This website is an interactive extension of The Imprisoner’s Dilemma, which presents a cost-benefit analysis of three policy changes that impact incarceration. The paper draws on a large amount of recent empirical literature, on general deterrence, specific deterrence, incapacitation, costs of crime, value of freedom and prison costs. In order to produce the cost-benefit calculation, a large number of parameter values need to be chosen. This website allows the user to modify parameter values and calculate their influence on the net benefit. To get started, choose one of the policies below. I look forward to discussing your reactions in the policy-oriented and model-oriented comments sections.
David S. Abrams
Assistant Professor of Law, Business, and Public Policy
University of Pennsylvania Law School
The first policy change is an increase or decrease of all sentences by a certain percentage, for example a proposal to increase all criminal sentences in a state by 10%. This policy change is not a realistic one, and its purpose is as a simple point of comparison with the other more realistic policy changes. The analysis of this proposed change can give insight into more realistic proposals where sentences may change according to offense type or offender criminal history. The complication of adding variation to each of the components of the cost-benefit calculation may then be invoked in examining the other policy changes.
The second type of policy change is one that reclassifies some crimes so that they either gain or lose eligibility for incarceration. An example of this type of change is an increase in the minimum threshold that delineates felony larceny from $500 to $1,000 (in a jurisdiction where misdemeanors may not be punished by incarceration). This decreased penalty for thefts of property valued between $500 and $1,000 leads to a lower prison population. Another common policy change of this type deals with “technical violations” – infractions that lead to a revocation of parole, but which are not otherwise crimes. Some states have recently changed rules so that failure of a single drug test while on parole does not trigger automatic incarceration. An additional type of policy change that falls within this category, but would lead to a larger prison population, is the addition of new substances to the category of illegal drugs.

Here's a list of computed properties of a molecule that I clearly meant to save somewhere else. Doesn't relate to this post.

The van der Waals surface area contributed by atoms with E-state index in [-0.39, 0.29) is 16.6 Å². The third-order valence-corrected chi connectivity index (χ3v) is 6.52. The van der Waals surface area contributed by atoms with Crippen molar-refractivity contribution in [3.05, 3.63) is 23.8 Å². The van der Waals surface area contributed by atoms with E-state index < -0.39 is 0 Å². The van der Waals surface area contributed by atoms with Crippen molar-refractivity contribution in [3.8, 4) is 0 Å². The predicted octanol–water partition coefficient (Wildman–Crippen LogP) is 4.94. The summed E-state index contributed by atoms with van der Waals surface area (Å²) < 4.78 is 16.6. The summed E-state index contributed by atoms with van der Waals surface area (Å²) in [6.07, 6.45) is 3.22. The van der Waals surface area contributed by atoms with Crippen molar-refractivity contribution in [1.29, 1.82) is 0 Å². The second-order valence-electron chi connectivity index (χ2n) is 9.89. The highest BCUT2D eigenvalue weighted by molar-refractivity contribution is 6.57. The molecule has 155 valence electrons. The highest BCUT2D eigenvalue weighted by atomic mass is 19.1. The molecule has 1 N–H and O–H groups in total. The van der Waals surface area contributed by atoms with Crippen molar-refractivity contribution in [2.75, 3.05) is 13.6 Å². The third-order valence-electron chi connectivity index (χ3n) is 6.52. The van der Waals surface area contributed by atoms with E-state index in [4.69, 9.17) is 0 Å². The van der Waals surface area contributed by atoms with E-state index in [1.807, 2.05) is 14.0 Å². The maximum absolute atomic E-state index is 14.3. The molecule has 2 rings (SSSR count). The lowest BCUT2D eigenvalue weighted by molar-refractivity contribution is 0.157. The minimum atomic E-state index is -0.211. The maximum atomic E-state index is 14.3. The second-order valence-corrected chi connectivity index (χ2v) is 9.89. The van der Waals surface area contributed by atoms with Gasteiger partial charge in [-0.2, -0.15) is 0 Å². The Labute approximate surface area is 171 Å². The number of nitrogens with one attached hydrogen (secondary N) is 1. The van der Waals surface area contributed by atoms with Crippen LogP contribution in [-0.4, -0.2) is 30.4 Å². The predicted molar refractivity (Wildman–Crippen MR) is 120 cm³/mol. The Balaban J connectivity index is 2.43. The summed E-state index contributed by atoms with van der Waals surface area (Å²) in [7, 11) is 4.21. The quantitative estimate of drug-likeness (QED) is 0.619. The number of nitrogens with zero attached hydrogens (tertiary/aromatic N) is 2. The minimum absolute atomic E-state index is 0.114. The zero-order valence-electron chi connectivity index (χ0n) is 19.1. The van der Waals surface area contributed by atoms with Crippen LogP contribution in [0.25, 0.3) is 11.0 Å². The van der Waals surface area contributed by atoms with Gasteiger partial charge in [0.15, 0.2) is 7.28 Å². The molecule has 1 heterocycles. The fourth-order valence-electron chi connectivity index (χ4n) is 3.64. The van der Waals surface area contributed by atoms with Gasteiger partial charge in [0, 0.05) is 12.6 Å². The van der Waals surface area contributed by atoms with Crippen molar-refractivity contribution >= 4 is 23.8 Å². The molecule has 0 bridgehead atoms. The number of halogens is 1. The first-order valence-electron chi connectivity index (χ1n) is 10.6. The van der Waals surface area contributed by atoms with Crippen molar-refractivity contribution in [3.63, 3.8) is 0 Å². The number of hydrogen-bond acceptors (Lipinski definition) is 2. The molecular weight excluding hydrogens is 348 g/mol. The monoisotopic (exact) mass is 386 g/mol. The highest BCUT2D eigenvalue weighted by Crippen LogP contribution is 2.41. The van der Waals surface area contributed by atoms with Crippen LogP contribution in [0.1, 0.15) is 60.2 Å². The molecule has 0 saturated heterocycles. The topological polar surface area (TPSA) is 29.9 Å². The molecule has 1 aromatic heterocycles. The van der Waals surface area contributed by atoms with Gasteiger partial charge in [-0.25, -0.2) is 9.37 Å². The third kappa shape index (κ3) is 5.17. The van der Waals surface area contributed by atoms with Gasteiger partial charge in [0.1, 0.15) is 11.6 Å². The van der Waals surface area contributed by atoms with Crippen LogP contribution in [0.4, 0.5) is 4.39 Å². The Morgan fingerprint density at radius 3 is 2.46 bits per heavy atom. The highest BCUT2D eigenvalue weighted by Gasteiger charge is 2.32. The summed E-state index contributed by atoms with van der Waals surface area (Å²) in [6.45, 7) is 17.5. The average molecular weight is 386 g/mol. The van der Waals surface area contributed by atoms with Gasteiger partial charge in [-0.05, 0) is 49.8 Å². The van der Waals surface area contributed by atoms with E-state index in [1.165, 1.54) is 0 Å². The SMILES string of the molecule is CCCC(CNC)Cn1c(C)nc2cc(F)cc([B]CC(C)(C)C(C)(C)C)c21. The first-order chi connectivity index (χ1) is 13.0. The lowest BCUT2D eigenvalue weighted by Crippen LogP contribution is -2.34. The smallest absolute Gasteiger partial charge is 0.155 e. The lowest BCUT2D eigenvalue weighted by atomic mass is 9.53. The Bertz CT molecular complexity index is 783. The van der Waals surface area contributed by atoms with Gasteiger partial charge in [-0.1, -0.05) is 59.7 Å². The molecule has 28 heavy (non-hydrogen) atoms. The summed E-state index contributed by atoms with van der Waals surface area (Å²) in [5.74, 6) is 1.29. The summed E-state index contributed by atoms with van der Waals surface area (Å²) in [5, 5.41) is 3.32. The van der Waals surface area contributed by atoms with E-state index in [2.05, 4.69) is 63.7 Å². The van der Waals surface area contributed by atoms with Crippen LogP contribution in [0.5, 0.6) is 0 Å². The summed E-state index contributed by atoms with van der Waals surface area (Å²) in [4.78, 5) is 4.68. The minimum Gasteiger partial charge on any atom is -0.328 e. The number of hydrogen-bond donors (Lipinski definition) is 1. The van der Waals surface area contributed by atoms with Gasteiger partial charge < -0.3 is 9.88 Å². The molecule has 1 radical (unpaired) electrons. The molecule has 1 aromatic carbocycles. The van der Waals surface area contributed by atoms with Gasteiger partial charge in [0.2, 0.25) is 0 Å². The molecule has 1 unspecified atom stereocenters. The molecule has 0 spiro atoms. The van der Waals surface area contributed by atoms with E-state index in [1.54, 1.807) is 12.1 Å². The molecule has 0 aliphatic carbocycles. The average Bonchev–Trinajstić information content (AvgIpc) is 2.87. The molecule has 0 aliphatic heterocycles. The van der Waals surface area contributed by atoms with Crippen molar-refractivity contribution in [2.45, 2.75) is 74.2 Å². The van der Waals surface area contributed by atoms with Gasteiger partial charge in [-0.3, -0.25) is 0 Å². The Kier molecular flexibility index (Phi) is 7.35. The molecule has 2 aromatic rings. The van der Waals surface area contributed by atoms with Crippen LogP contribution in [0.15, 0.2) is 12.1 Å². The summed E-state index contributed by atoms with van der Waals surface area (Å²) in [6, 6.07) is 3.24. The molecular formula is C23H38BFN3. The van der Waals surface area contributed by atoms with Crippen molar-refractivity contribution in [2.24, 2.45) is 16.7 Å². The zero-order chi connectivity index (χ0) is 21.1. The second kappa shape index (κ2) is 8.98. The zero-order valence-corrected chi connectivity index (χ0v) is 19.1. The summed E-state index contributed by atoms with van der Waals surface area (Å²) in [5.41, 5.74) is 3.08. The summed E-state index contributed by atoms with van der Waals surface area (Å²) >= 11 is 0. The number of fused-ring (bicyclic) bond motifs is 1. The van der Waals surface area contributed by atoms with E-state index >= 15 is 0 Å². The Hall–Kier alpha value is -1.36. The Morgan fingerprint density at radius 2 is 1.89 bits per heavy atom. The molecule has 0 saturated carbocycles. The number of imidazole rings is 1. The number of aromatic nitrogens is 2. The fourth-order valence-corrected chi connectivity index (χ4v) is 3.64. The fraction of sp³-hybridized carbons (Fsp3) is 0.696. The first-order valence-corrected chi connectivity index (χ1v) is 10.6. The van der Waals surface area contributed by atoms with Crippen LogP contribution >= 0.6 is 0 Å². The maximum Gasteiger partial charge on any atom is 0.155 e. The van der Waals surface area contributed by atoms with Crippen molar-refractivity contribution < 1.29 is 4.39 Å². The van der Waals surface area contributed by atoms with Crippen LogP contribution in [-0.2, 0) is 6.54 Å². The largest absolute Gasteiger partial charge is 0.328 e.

The third type of policy change is a one-time release of prisoners. Unlike the previous two categories, this change only works in one direction: it decreases the incarcerated population. This has been a policy change that has been used in the past, albeit reluctantly, as a response to prison overcrowding. For example, Alabama released 1100 prisoners in 1981 in response to a court order.
The impact of a prisoner release will vary substantially depending on which prisoners are chosen for release. Some of the most common groups include those with minimal time remaining on their sentences, elderly or medically infirm prisoners, or those convicted only of relatively minor crimes. Inmates with minimal time remaining on their sentences are more likely to have been convicted of relatively minor crimes which may decrease the harm or likelihood of recidivism. However, they are also likelier to be younger than prisoner releases based on age. This is sometimes the preferred policy because of the well-known relationship between criminality and age: crime is a young man’s game. In all-known cases of prisoner releases, those released are highly non-representative of the criminal population. Prisoners chosen to be released early are chosen because of their lower likelihood of recidivism and lower likelihood of committing particularly costly crimes upon release.